I love Thanksgiving. I love being with friends and family. I love the sentiment of being thankful. And, I really, really love Thanksgiving dinner.
I have heard lots of people say that they don’t really care for turkey. That it’s bland or blah, or whatever. I do really like turkey. When it is brined and then properly seasoned, it is really good. (Is that enough really’s?)
I don’t particularly like plain turkey OR plain gravy. This is anything but plain turkey. This one has a marinade that hearkens to my childhood in the Caribbean. It has lots of garlic, olive oil, spices, a lemon AND a lime (or you can use 2 of any of them, but I like to use one of each because each imparts a slightly different flavor), soy sauce, and mustard. Also, when it is nicely spiced like this, the gravy you make with the pan drippings also has a tangy, lovely flavor.
I have also heard complaints of being intimidated by trying to cook a turkey. Something about it being the size that it is seems to make it more complicated than it actually is. Take it one, easy step at a time, and it comes out perfect every time.
I always stuff my turkey, but I know that some people are squeamish, so you can also roast un-stuffed if you prefer. Just follow the roasting times according to whether or not you stuff it, for food safety reasons.
Thanksgiving menu : Roasted Turkey (Lemon Garlic Marinade)
~12 pound Turkey (fresh or thawed according to directions)
1 cup apple cider vinegar (or white vinegar)
1 teaspoon coriander seeds
3 cardamom pods
3 bay leaves
1 onion, sliced
1/2 cup coarse sea salt (or regular table salt)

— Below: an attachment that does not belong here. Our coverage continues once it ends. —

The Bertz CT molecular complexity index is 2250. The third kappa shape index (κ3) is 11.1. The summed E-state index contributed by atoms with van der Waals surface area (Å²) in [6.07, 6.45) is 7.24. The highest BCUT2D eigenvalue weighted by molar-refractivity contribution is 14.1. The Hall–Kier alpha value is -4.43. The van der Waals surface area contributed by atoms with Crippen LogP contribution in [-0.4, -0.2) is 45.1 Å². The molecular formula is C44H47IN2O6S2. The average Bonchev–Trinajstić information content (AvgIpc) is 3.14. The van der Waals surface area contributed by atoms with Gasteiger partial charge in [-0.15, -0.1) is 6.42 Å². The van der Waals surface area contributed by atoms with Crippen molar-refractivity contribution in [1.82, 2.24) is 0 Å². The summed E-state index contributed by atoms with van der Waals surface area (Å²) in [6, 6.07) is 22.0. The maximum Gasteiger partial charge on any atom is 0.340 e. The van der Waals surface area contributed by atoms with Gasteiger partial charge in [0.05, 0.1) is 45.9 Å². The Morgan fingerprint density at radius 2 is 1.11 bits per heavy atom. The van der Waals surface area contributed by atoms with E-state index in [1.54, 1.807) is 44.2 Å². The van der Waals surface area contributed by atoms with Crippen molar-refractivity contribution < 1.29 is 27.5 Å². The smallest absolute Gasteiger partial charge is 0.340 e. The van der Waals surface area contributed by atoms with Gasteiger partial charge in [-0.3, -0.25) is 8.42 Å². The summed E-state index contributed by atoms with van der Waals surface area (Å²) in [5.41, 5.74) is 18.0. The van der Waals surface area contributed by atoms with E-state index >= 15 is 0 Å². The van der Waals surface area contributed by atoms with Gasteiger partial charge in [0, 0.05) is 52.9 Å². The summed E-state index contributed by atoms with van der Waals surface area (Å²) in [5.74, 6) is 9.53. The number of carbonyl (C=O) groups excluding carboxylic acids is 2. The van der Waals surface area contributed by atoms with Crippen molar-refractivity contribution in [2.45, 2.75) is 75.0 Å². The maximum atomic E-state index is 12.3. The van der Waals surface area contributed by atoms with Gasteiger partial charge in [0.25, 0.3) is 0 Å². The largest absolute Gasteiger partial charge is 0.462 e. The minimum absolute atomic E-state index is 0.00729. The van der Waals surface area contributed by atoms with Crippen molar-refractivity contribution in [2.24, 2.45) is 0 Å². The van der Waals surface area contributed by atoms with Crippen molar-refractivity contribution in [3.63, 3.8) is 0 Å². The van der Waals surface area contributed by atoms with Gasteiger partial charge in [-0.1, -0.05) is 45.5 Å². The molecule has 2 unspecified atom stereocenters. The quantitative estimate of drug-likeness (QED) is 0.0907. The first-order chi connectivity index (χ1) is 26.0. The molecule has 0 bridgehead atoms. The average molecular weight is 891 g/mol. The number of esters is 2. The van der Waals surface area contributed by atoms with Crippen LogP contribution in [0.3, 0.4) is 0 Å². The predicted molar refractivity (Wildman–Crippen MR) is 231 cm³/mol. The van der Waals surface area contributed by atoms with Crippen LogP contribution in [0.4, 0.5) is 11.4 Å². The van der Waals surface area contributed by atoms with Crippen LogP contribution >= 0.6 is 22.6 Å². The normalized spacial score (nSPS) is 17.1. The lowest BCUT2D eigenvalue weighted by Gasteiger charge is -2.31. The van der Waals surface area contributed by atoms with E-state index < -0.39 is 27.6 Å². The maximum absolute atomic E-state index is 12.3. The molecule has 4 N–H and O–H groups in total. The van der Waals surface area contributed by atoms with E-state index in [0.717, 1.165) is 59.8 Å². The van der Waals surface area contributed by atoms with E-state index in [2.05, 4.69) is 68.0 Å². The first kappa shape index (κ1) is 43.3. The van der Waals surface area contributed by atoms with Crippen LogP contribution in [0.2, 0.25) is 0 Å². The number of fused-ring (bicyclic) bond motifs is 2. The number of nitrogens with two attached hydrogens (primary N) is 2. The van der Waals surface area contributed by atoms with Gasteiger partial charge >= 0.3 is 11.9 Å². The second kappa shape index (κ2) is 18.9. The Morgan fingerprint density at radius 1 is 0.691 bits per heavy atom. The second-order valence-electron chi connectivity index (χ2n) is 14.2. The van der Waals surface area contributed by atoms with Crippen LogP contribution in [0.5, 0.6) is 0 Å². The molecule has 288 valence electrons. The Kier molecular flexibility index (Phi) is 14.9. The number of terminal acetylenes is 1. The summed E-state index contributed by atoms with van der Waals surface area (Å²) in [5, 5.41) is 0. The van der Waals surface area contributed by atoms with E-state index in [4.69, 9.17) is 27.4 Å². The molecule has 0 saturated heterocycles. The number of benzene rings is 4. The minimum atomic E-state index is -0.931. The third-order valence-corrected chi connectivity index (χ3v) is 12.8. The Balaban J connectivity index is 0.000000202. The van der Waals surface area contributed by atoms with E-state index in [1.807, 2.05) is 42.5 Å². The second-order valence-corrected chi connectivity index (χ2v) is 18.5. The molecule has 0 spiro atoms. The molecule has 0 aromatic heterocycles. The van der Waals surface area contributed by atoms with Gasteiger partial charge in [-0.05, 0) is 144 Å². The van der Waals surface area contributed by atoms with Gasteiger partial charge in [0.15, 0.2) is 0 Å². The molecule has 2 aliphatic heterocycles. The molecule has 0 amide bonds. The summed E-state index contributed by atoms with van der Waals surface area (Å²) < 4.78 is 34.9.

Juice (and rinds) of 2 lemons
Place all ingredients in pot. Add 5 cups water. Bring to a boil over high heat. Remove from heat and allow to cool.
Rinse turkey of all package juices. Gently loosen skin from breast, and as deep into the leg/thigh area as you can without ripping skin. Place in container big enough to submerge turkey completely. Add brine to container, topping off with cold water to completely cover the turkey. Allow brine to enter in between the skin and meat by raising skin a bit as it submerges.
Let brine for about 2 hours.
Drain brine and rinse turkey completely. Place on a large tray.
1 ½ stick butter, softened
1-2 teaspoon mustard
1 ½ teaspoon oregano
2 Tablespoons soy sauce
1 lemon, juiced (reserving rind)
1 lime, juiced (reserving rind)
8-10 cloves garlic, peeled
2 teaspoons cumin
1 teaspoon paprika
salt and pepper to taste
In a food processor, place all marinade ingredients, except butter. Process till smooth. Add butter and process a second time to combine. It gets nice and thickly emulsified, so it stays in place on the bird, and doesn’t drip off during the marinating process overnight.
Using the lemon and lime rinds you just juiced for the marinade, rub all over the turkey.
Rub marinade all over turkey, including under skin to get it onto the turkey breast as well. Also rub a bit into cavity (and on the neck).
Place in fridge overnight.
When ready to cook, remove from fridge. Let stand to get to room temperature.
Preheat oven to 325 F. Place turkey (including neck) in roasting pan.
Roast till internal temperature reaches 165 F on meat thermometer inserted into the thickest part of the leg. Baste liberally and often throughout the roasting process.
You will want to let rest for 15 minutes before cutting into it, so that all the turkey juices reincorporate into the meat, and not run out when you carve it.
Meanwhile, pour out all the lovely pan juices, and use to make gravy.
If you don’t have a meat thermometer, you can follow the guides below from the USDA website . Mine was perfectly done at right around 3½ hours for my just-under-12 pound bird.
|4 to 8 pounds (breast)||1½ to 3¼ hours|
|8 to 12 pounds||2¾ to 3 hours|
|12 to 14 pounds||3 to 3¾ hours|
|14 to 18 pounds||3¾ to 4¼ hours|
|18 to 20 pounds||4¼ to 4½ hours|
|20 to 24 pounds||4½ to 5 hours|
|4 to 6 pounds (breast)||Not usually applicable|
|6 to 8 pounds (breast)||2½ to 3½ hours|
|8 to 12 pounds||3 to 3½ hours|
|12 to 14 pounds||3½ to 4 hours|
|14 to 18 pounds||4 to 4¼ hours|
|18 to 20 pounds||4¼ to 4¾ hours|
|20 to 24 pounds||4¾ to 5¼ hours|
Brine note – you can use regular vinegar/lemon and water without adding anything else (such as the coriander or onion), as in this post, doubling the vinegar/lemon.
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